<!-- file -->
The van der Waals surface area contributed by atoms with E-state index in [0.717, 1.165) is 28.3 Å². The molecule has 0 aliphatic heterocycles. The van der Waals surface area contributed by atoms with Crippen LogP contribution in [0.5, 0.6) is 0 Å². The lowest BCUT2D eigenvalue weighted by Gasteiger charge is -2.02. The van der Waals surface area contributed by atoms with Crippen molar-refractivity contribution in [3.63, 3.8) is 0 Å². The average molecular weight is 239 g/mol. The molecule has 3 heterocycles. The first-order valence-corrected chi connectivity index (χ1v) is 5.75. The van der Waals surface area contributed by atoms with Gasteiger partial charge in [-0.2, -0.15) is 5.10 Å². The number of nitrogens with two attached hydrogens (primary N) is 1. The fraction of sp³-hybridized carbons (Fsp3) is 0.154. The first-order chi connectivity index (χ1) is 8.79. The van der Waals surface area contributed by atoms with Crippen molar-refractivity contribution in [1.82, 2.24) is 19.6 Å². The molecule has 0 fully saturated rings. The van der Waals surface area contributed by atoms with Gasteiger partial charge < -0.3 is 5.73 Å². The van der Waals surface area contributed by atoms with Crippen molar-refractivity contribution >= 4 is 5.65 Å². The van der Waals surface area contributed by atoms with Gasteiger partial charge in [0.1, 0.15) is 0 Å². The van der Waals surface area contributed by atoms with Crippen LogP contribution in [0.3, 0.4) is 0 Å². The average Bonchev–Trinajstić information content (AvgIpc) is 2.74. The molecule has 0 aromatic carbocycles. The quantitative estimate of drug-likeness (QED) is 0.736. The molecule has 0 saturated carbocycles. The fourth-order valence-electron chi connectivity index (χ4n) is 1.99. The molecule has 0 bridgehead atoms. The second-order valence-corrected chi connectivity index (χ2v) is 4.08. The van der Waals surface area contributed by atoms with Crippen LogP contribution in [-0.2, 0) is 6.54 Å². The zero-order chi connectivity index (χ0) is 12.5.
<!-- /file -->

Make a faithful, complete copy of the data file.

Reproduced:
The van der Waals surface area contributed by atoms with E-state index in [0.717, 1.165) is 28.3 Å². The molecule has 0 aliphatic heterocycles. The van der Waals surface area contributed by atoms with Crippen LogP contribution in [0.5, 0.6) is 0 Å². The lowest BCUT2D eigenvalue weighted by Gasteiger charge is -2.02. The van der Waals surface area contributed by atoms with Crippen molar-refractivity contribution in [3.63, 3.8) is 0 Å². The average molecular weight is 239 g/mol. The molecule has 3 heterocycles. The first-order valence-corrected chi connectivity index (χ1v) is 5.75. The van der Waals surface area contributed by atoms with Gasteiger partial charge in [-0.2, -0.15) is 5.10 Å². The number of nitrogens with two attached hydrogens (primary N) is 1. The fraction of sp³-hybridized carbons (Fsp3) is 0.154. The first-order chi connectivity index (χ1) is 8.79. The van der Waals surface area contributed by atoms with Crippen molar-refractivity contribution in [1.82, 2.24) is 19.6 Å². The molecule has 0 fully saturated rings. The van der Waals surface area contributed by atoms with Gasteiger partial charge < -0.3 is 5.73 Å². The van der Waals surface area contributed by atoms with Crippen molar-refractivity contribution >= 4 is 5.65 Å². The van der Waals surface area contributed by atoms with Gasteiger partial charge in [0.1, 0.15) is 0 Å². The van der Waals surface area contributed by atoms with Crippen LogP contribution in [0.3, 0.4) is 0 Å². The average Bonchev–Trinajstić information content (AvgIpc) is 2.74. The molecule has 0 aromatic carbocycles. The quantitative estimate of drug-likeness (QED) is 0.736. The molecule has 0 saturated carbocycles. The fourth-order valence-electron chi connectivity index (χ4n) is 1.99. The molecule has 0 bridgehead atoms. The second-order valence-corrected chi connectivity index (χ2v) is 4.08. The van der Waals surface area contributed by atoms with Crippen LogP contribution in [-0.2, 0) is 6.54 Å². The zero-order chi connectivity index (χ0) is 12.5.